- Shemeka Campbell, 34, Milwaukee, was diagnosed with Supraventricular Tachycardia (SVT), a heart rhythm disorder almost 10 years ago. After losing her sister to heart related complications, she was diagnosed with congestive heart failure requiring an implantable cardioverter defibrillator in 2018, which has already saved her life.
- Tricia Marciel, 49, Honolulu, was treated for myocarditis and recovered. Nine months later, she was about to perform on stage as a singer when the symptoms returned – she was having a heart attack.
- Wakisha (Kisha) Stewart, 41, Cape Coral, Florida, was out for the first time with her husband two weeks after having her second child. Not feeling well, she went to the hospital. Initially told she was having a panic attack, a tear in her artery had actually caused a ‘widow maker’ heart attack.
- Zuleyma Santos, 37, Los Angeles, had peripartum cardiomyopathy, or postpartum heart failure, shortly after giving birth. In need of a heart transplant, she now lives with a battery pack that keeps her heart pumping until a donor heart is available.
Go Red for Women, nationally sponsored by CVS Health, is the American Heart Association’s signature women’s initiative to reduce heart disease and stroke in women. Through the Go Red for Women, the American Heart Association is working in communities around the world to help decrease the incidences of cardiovascular disease in women.
Learn more about Go Red for Women the 2022 Real Women at goredforwomen.org/realwomen.
- Heart Disease and Stroke Statistics—2022 Update: A Report From the American Heart Association
- Learn more about pregnancy and maternal health.
- Learn more about congenital heart defects.
About the American Heart Association
The American Heart Association is a relentless force for a world of longer, healthier lives. We are dedicated to ensuring equitable health in all communities. Through collaboration with numerous organizations, and powered by millions of volunteers, we fund innovative research, advocate for the public’s health and share lifesaving resources. The Dallas-based organization has been a leading source of health information for nearly a century. Connect with us on heart.org, Facebook, Twitter or by calling 1-800- AHA-USA1.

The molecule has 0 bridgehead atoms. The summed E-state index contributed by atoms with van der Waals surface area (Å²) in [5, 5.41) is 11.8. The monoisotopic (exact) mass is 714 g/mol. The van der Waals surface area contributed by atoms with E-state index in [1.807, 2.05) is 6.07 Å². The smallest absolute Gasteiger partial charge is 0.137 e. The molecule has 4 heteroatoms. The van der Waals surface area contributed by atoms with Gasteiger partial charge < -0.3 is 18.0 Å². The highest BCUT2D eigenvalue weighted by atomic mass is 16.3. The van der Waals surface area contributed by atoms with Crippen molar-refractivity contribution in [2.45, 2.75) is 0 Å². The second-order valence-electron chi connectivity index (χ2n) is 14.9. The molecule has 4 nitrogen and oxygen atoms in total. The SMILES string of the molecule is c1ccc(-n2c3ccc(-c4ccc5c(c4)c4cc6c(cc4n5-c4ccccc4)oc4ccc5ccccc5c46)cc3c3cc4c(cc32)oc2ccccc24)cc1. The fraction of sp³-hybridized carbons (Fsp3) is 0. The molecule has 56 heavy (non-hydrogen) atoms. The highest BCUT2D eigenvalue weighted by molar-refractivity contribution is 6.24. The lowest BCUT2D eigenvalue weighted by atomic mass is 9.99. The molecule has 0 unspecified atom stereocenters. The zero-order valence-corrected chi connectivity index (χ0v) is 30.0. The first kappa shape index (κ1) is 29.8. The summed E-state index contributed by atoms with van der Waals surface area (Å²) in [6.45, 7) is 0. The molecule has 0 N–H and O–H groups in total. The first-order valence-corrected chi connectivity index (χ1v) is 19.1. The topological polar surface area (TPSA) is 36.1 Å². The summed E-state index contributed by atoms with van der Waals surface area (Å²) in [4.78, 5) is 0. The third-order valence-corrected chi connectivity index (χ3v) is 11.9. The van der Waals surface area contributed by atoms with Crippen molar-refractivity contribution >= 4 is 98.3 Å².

About Go Red for Women
The American Heart Association’s signature initiative, Go Red for Women®, is a comprehensive platform designed to increase women’s heart health awareness and serve as a catalyst for change to improve the lives of women globally. While the majority of cardiac events can be prevented, cardiovascular disease is the leading cause of death in women, claiming the lives of 1 in 3 women. For 19 years, Go Red for Women has encouraged awareness. The movement harnesses the energy, passion and power of women to band together and collectively wipe out heart disease. It challenges them to know their risk for heart disease and take action to reduce their personal risk. It also gives them tools they need to lead a heart healthy life. The Go Red for Women movement is nationally sponsored by CVS Health, with additional support from national cause supporters. For more information, please visit GoRedforWomen.org or call 1-800-AHA-USA1 (242-8721).
For Media Inquiries:
Tim Stergiou-Allen: 214-706-1173, email@example.com
For Public Inquiries: 1-800-AHA-USA1 (242-8721) or heart.org